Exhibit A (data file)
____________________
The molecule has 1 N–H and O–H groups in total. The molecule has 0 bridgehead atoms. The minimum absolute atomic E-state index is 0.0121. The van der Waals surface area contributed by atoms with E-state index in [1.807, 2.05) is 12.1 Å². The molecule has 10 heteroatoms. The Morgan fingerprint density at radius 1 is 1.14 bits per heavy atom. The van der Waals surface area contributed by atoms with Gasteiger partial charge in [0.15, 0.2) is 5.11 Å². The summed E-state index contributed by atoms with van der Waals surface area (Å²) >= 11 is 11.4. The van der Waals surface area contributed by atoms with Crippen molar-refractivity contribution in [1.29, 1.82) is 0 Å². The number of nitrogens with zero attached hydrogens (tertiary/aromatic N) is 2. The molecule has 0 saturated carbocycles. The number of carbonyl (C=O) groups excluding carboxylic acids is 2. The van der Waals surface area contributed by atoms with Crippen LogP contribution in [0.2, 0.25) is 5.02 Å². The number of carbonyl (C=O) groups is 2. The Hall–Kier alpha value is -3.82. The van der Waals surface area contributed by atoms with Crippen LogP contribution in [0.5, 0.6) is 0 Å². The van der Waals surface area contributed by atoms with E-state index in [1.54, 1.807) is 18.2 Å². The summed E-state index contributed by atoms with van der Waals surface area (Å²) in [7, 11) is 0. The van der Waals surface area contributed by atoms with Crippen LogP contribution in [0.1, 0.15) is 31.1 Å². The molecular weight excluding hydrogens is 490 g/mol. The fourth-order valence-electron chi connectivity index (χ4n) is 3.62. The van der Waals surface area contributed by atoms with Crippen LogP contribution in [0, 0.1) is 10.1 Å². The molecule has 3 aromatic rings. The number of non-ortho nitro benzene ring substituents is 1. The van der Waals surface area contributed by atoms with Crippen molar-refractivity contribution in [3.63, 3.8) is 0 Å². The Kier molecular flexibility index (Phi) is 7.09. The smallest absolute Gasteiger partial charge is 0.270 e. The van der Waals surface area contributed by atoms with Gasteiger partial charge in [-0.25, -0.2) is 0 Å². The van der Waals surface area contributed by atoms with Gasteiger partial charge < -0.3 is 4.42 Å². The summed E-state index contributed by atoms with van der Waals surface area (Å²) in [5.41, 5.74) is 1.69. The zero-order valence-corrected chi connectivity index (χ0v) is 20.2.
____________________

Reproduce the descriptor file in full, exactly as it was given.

The molecule has 1 N–H and O–H groups in total. The molecule has 0 bridgehead atoms. The minimum absolute atomic E-state index is 0.0121. The van der Waals surface area contributed by atoms with E-state index in [1.807, 2.05) is 12.1 Å². The molecule has 10 heteroatoms. The Morgan fingerprint density at radius 1 is 1.14 bits per heavy atom. The van der Waals surface area contributed by atoms with Gasteiger partial charge in [0.15, 0.2) is 5.11 Å². The summed E-state index contributed by atoms with van der Waals surface area (Å²) >= 11 is 11.4. The van der Waals surface area contributed by atoms with Crippen molar-refractivity contribution in [1.29, 1.82) is 0 Å². The number of nitrogens with zero attached hydrogens (tertiary/aromatic N) is 2. The molecule has 0 saturated carbocycles. The number of carbonyl (C=O) groups excluding carboxylic acids is 2. The van der Waals surface area contributed by atoms with Crippen LogP contribution in [0.2, 0.25) is 5.02 Å². The number of carbonyl (C=O) groups is 2. The Hall–Kier alpha value is -3.82. The van der Waals surface area contributed by atoms with Crippen LogP contribution in [0.5, 0.6) is 0 Å². The van der Waals surface area contributed by atoms with E-state index in [1.54, 1.807) is 18.2 Å². The summed E-state index contributed by atoms with van der Waals surface area (Å²) in [7, 11) is 0. The van der Waals surface area contributed by atoms with Crippen LogP contribution in [0.1, 0.15) is 31.1 Å². The molecular weight excluding hydrogens is 490 g/mol. The fourth-order valence-electron chi connectivity index (χ4n) is 3.62. The van der Waals surface area contributed by atoms with Crippen LogP contribution in [0, 0.1) is 10.1 Å². The molecule has 3 aromatic rings. The number of non-ortho nitro benzene ring substituents is 1. The van der Waals surface area contributed by atoms with Crippen molar-refractivity contribution in [3.63, 3.8) is 0 Å². The Kier molecular flexibility index (Phi) is 7.09. The smallest absolute Gasteiger partial charge is 0.270 e. The van der Waals surface area contributed by atoms with Gasteiger partial charge in [-0.25, -0.2) is 0 Å². The van der Waals surface area contributed by atoms with Gasteiger partial charge < -0.3 is 4.42 Å². The summed E-state index contributed by atoms with van der Waals surface area (Å²) in [5.41, 5.74) is 1.69. The zero-order valence-corrected chi connectivity index (χ0v) is 20.2.